Energy efficiency retrofits could help spur local spending and support jobs in Philadelphia area
Energy efficiency retrofits in Philadelphia could spur an estimated $618 million in local spending and support a projected 23,500 jobs in the area according to a recently released report that was conducted by Philadelphia-based Econsult Corporation.
According to the Department of Energy (DOE), the report was commissioned by the Greater Philadelphia Innovation Cluster for Energy-Efficient Buildings (GPIC). This effort is one of the DOE's research centers known as Energy Innovation Hubs and includes partner institutions from industry, academia, local development agencies and national laboratories.
The effort will be headquartered at the Philadelphia Navy Yard, which is a mixed-use development that has easy access to Philadelphia International Airport, area universities, regional highways and a large labor force. The total area for the site consists of more than 1,200 acres and features buildings of every type, including old, new, large and small office, retail and manufacturing.
The report from the DOE estimated that nearly half of the commercial buildings in the Greater Philadelphia region could be good candidates for energy saving retrofits. These 4,000 structures combined for a total of 154 million square feet of space, according to the news source.
The news source reported that these energy efficient retrofits have considerable value for building owners and tenants in Philadelphia. The efforts of the GPIC and the DOE may help the city reduce its average energy expenditure, which is currently fourth highest in the nation. This output is almost 30 percent higher than the national average.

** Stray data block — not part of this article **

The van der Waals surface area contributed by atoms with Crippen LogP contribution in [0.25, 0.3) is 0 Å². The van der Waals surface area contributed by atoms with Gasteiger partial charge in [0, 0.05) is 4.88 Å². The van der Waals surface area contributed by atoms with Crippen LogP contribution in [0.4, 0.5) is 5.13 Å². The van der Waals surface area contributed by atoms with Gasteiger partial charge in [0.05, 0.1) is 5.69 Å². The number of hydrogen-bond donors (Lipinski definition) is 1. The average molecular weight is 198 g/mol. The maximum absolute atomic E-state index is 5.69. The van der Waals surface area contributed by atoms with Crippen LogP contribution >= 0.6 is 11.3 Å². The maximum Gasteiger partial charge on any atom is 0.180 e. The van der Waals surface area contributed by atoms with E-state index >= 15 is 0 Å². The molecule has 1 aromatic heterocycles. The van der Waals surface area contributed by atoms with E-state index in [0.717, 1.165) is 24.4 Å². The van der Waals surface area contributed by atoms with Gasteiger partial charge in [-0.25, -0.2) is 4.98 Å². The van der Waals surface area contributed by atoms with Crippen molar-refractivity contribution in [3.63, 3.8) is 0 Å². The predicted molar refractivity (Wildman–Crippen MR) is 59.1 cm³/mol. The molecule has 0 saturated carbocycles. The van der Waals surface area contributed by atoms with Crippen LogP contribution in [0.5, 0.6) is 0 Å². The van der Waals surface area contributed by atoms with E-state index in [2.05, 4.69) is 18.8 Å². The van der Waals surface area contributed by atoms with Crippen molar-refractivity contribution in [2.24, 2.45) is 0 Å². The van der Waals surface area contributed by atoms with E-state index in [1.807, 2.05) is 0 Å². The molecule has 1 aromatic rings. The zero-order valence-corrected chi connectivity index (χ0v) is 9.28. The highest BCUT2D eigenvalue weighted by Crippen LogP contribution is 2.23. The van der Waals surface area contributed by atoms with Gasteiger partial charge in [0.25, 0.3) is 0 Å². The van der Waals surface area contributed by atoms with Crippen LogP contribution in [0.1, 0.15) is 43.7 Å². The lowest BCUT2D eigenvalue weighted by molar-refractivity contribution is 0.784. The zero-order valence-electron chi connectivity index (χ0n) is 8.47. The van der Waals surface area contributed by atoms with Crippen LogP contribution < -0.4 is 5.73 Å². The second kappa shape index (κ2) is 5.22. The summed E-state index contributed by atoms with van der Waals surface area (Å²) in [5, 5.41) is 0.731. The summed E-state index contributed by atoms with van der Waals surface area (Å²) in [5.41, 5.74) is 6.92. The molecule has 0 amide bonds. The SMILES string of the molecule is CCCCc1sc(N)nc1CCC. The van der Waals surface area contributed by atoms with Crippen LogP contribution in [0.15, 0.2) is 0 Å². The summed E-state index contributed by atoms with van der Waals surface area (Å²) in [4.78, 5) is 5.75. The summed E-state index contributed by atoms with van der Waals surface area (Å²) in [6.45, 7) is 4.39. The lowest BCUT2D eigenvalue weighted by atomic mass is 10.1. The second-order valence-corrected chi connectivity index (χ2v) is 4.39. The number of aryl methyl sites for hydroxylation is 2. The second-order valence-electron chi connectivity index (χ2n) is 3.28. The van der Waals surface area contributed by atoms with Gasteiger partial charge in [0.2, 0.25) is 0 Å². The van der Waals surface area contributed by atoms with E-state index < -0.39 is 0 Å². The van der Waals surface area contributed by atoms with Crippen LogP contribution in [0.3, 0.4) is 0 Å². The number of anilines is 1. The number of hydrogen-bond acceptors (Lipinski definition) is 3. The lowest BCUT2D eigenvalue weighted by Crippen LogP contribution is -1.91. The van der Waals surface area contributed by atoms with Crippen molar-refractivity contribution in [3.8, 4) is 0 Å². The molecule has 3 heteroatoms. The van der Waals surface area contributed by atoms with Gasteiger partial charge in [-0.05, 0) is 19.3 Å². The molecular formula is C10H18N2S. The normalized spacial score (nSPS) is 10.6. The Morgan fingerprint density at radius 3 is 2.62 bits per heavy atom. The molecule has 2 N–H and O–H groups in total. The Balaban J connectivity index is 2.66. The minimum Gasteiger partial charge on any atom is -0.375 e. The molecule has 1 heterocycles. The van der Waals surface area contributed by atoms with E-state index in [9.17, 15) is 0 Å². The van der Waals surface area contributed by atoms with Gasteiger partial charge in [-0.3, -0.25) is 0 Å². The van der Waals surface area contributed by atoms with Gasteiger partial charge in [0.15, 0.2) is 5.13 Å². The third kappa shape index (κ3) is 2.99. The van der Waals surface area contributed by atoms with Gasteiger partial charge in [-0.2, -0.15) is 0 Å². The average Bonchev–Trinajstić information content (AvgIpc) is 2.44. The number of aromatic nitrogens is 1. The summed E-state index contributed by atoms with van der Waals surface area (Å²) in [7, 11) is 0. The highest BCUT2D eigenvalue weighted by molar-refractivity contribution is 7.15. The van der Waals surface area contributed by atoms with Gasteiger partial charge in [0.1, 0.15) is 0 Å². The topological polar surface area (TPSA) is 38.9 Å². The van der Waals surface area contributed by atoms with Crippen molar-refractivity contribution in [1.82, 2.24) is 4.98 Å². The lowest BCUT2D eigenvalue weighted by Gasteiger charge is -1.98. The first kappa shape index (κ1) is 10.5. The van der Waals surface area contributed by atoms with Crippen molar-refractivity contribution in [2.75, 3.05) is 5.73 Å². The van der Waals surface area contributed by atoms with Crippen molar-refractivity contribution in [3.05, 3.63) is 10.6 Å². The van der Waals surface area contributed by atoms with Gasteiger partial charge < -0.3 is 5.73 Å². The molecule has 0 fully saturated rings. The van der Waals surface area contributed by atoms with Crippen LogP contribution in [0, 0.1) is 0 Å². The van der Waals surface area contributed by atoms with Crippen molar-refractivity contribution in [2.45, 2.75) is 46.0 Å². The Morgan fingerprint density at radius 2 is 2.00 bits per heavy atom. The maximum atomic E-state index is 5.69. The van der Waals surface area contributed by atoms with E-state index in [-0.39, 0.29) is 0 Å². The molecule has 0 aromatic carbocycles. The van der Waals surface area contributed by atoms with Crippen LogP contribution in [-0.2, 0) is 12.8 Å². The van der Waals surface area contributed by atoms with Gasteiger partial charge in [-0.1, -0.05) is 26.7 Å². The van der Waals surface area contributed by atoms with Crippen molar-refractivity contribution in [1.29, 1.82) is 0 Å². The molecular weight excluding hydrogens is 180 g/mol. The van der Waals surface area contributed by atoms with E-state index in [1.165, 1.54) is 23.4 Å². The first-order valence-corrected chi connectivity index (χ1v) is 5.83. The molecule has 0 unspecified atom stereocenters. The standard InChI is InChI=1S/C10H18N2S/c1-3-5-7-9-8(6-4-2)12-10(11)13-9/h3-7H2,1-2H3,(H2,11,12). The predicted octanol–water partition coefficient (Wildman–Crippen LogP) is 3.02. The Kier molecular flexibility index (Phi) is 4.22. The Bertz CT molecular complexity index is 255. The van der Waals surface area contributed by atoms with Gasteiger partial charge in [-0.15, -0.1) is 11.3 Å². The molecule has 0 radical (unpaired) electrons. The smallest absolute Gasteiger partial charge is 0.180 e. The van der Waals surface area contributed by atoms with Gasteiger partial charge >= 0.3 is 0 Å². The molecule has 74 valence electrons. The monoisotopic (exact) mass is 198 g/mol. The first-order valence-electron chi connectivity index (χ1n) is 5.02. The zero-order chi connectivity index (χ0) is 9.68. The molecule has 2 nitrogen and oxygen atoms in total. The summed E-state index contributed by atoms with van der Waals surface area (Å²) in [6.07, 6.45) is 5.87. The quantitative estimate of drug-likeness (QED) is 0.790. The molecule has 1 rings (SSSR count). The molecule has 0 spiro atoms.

The World Economic Forum also released a report that outlined the effect that poorly designed buildings can have on the planet. Like the report that was commissioned by the GPIC, this data showed that a tremendous amount of room for improvement exists for many structures.
According to the report, buildings around the world use 40 percent of the energy, emit 40 percent of the carbon footprint and consume 20 percent of the available water for the planet. Along with the massive quantities of resources that these structures consume, the data showed that up to 50 percent of these buildings will still be in use by 2050.
The World Economic Forum reported that the available energy savings within this current building stock are estimated to be between 20 to 40 percent.
According to the news source, the energy efficiency measures in the U.S. would create 600,000 to 900,000 new jobs within the country.